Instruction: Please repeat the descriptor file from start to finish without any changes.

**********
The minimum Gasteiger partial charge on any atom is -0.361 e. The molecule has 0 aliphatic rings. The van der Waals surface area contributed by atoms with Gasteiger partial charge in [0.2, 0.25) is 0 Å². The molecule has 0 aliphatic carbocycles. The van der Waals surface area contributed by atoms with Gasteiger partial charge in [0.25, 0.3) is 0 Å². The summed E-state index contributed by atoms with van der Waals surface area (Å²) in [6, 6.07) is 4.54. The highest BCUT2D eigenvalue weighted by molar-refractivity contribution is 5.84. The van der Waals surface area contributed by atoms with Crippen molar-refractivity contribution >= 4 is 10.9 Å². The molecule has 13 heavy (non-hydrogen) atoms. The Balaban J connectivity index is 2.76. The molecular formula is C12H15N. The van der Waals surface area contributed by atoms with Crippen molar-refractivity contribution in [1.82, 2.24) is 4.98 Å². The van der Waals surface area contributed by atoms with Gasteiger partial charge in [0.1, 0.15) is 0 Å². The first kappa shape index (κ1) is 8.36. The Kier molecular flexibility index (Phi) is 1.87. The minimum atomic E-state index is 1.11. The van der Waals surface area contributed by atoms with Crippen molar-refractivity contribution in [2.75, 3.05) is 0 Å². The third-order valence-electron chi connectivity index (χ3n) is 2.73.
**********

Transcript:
The minimum Gasteiger partial charge on any atom is -0.361 e. The molecule has 0 aliphatic rings. The van der Waals surface area contributed by atoms with Gasteiger partial charge in [0.2, 0.25) is 0 Å². The molecule has 0 aliphatic carbocycles. The van der Waals surface area contributed by atoms with Gasteiger partial charge in [0.25, 0.3) is 0 Å². The summed E-state index contributed by atoms with van der Waals surface area (Å²) in [6, 6.07) is 4.54. The highest BCUT2D eigenvalue weighted by molar-refractivity contribution is 5.84. The van der Waals surface area contributed by atoms with Crippen molar-refractivity contribution >= 4 is 10.9 Å². The molecule has 13 heavy (non-hydrogen) atoms. The Balaban J connectivity index is 2.76. The molecular formula is C12H15N. The van der Waals surface area contributed by atoms with Crippen molar-refractivity contribution in [1.82, 2.24) is 4.98 Å². The van der Waals surface area contributed by atoms with Gasteiger partial charge in [0.1, 0.15) is 0 Å². The first kappa shape index (κ1) is 8.36. The Kier molecular flexibility index (Phi) is 1.87. The minimum atomic E-state index is 1.11. The van der Waals surface area contributed by atoms with Crippen molar-refractivity contribution in [2.75, 3.05) is 0 Å². The third-order valence-electron chi connectivity index (χ3n) is 2.73.